The radio playing 'school bag in hand, she leaves home in the early morning'

Her alarm clock rang before 6am. She walked into our bedroom and calmly whispered "mum, are you awake?" It felt like my eyes had been blasted with sand. Even so, the tone of her voice didn't go unnoticed ...this was the new voice of a Year 7'r.

I sat quietly in her bedroom watching her, with my cup of tea in one hand, camera in the other, a range of emotions bubbling quietly away inside of me. Thinking of how proud I was to be her mum and how honoured that she was allowing me the privilege of photographing this part of her journey. I also had a strong feeling of reassurance right there, knowing she'll be fine. More than fine.

My not-so-little girl started secondary school this week. I could write reams here about the first time we met, gazing into those just-born eyes and imagining this day, not so far away. I can't help think about all the kindly souls with their well-meaning advice over the years.

"Raising babies to children to adults is like a time machine whizzing you through the events, the years, the worlds. Then before you know it BAM, you'll be seeing her off to high school, university, a new life." 

For some time now, she's put her hand up to her face whenever I pick up my camera. She's pleaded with me, I've pleaded with her. Using only my eyes lately to freeze time while she's lost in a game or reading a book, when the artist in me is itching to make that image so much more. Casting my mind back to the last time I was allowed to hold up the camera briefly, just before the last bedtime book had ended.

So we made an agreement, she delivered on a promise, that I could photograph her from bed to door, as she leaves for the first time to her new school.

It's a huge change. These 11 year olds of ours are now off embracing the next adventure in their life. But from where I sat, on my own 11-year-old's bed, watching her tying her tie and combing out her bedhead, she was always more ready for this day than her mother was. I'd be wise take my lead from her...

A day in the life of the Williams family

It's always a privilege to be invited into a family's life for a day and have that opportunity to tell their story as it happens. In an honest and unique way, using their home as a heart, with it a backdrop which weaves into their lives. This was no exception for Mandie, Rhys and their girls. I don't think they'd mind me sharing that the last few years have been quite a challenge. In terms of a buying a rundown house with plans to renovate, with plans changing to building a new one from scratch instead - these journeys are never plain sailing, but as Mandie tells me "yes it was a test at times, but it also deepened and strengthened our relationship and the girls were amazing throughout."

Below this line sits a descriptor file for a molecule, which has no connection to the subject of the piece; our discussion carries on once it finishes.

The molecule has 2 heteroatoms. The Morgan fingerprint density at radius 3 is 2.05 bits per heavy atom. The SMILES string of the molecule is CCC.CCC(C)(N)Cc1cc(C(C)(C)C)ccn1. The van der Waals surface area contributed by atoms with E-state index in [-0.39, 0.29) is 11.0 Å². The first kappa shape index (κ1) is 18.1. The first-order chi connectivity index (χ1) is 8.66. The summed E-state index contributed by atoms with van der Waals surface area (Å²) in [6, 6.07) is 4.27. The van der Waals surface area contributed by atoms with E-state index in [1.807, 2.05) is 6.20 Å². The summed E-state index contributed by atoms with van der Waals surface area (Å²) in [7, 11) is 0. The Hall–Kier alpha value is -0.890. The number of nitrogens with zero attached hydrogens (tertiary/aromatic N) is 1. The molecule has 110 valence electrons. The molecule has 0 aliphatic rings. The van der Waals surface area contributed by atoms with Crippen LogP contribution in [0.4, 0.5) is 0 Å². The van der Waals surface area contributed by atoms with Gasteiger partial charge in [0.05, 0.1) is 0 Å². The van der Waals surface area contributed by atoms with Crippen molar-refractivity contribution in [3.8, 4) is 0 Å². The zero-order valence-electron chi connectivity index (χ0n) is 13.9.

Spending time with their girls, you'd think they've always lived there, which is exactly how a family home should feel. I sampled home made cakes hot out of the oven and watched a gymnastics show in the garden. Got introduced to the entire toy community (one of which was a very special senior bear belonging to their daddy) and, much to their parents amusement, we had the grand idea of filling every stair with every fluffy toy they own... so we did.

Photographing families in their allotments

My green fingers extend to planting modest amounts of bulbs each spring, putting some herbs into pots and mowing the lawn when it's my turn. So learning from some expert gardening families here has been a wonderful experience.

"Our allotment was an anniversary present from Duncan’s dad as he didn’t know what else to get us. Though he’s regretting it now as we’ve won first prize in the Best Allotment competition at the annual show for the last two years"

I was asked by JUNO magazine to contribute a photo feature about families and their allotments for their 50th edition. I spent time with three families and got to live a little part in their green fingered world for a day.

"Our parents and grandparents were keen gardeners, it’s something we’ve both grown up with. We kept a small vegetable patch in the back garden, but when the girls came along it competed with a trampoline, slide, ball games and the guinea pigs. So we put our name down for an allotment and within six months we were given one to do with as we wish."  George

Not only did I get to learn a few gardening tips for myself. I also learned of the best places to hide, trees to climb, the best raspberry bushes to eat from when no one's looking and discover the places where most worms and wood lice live.

"I like to read here. After I’ve done a few gardening jobs with dad, I’ll sneak off and find somewhere to sit with my book." Laura

Their allotments have become a way of life and a place to escape to. We all too often get bogged down with day-to-day routines, not seeing the end of that 'to do' list, and for new families it can be quite challenging to re-establish identities after having a baby.

"As a first time mum, it can be tough finding some time for yourself, but this has become somewhere I can do this. When Emily was tiny, I’d walk over from our house with her in the pram and would let her sleep as I quietly got on with some weeding. It’s such a peaceful place, it gives me space to think." Nickala

One day I walked into a family BBQ celebration being held in the middle of their plot on a sunny Sunday afternoon. Surrounded by lush fruit and flowers, spades put to one side and the summer house doors wide open, as sausages sizzled and the bottle corks popped. With John being a keen gardener nearly all his life, his wife Sarah, children and grandchildren are used to joining him in his allotment kingdom.

"I’ve always loved my horticulture, it’s been part of my life since I was 16. I love the great outdoors. When I’m not here, Sarah and I will often be walking the Welsh coastal path. I’m also keen on my wildlife photography, particularly birds." John